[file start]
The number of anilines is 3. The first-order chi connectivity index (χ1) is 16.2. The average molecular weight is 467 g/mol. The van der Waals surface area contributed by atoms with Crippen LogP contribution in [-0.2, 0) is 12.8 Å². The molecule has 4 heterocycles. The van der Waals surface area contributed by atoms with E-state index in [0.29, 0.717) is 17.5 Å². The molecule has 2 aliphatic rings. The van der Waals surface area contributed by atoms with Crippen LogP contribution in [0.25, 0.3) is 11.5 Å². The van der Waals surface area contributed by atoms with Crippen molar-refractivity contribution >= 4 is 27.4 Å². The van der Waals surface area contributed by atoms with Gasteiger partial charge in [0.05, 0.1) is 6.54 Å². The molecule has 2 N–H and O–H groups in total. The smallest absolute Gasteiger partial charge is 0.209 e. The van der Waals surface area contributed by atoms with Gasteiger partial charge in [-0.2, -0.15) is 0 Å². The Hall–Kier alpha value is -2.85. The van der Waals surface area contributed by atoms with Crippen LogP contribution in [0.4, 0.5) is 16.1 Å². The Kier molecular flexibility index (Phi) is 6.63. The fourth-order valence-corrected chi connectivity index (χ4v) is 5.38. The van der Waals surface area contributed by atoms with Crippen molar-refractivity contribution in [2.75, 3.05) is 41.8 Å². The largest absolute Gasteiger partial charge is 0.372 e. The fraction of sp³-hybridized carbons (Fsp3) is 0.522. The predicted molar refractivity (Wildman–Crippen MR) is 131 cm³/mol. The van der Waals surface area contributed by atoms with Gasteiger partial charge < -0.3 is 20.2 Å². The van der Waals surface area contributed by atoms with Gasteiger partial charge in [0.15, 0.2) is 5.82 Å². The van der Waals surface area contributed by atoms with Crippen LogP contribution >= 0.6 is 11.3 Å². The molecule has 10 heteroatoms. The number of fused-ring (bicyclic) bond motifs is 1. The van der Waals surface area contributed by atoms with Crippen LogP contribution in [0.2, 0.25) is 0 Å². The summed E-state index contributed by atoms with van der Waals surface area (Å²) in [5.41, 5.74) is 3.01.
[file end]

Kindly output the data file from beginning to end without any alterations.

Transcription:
The number of anilines is 3. The first-order chi connectivity index (χ1) is 16.2. The average molecular weight is 467 g/mol. The van der Waals surface area contributed by atoms with Crippen LogP contribution in [-0.2, 0) is 12.8 Å². The molecule has 4 heterocycles. The van der Waals surface area contributed by atoms with E-state index in [0.29, 0.717) is 17.5 Å². The molecule has 2 aliphatic rings. The van der Waals surface area contributed by atoms with Crippen LogP contribution in [0.25, 0.3) is 11.5 Å². The van der Waals surface area contributed by atoms with Crippen molar-refractivity contribution >= 4 is 27.4 Å². The van der Waals surface area contributed by atoms with Gasteiger partial charge in [0.05, 0.1) is 6.54 Å². The molecule has 2 N–H and O–H groups in total. The smallest absolute Gasteiger partial charge is 0.209 e. The van der Waals surface area contributed by atoms with Gasteiger partial charge in [-0.2, -0.15) is 0 Å². The Hall–Kier alpha value is -2.85. The van der Waals surface area contributed by atoms with Crippen LogP contribution in [0.4, 0.5) is 16.1 Å². The Kier molecular flexibility index (Phi) is 6.63. The fourth-order valence-corrected chi connectivity index (χ4v) is 5.38. The van der Waals surface area contributed by atoms with Crippen molar-refractivity contribution in [2.75, 3.05) is 41.8 Å². The largest absolute Gasteiger partial charge is 0.372 e. The fraction of sp³-hybridized carbons (Fsp3) is 0.522. The predicted molar refractivity (Wildman–Crippen MR) is 131 cm³/mol. The van der Waals surface area contributed by atoms with Gasteiger partial charge < -0.3 is 20.2 Å². The van der Waals surface area contributed by atoms with Gasteiger partial charge in [0.15, 0.2) is 5.82 Å². The van der Waals surface area contributed by atoms with Crippen LogP contribution >= 0.6 is 11.3 Å². The molecule has 10 heteroatoms. The number of fused-ring (bicyclic) bond motifs is 1. The van der Waals surface area contributed by atoms with Crippen LogP contribution in [0.2, 0.25) is 0 Å². The summed E-state index contributed by atoms with van der Waals surface area (Å²) in [5.41, 5.74) is 3.01.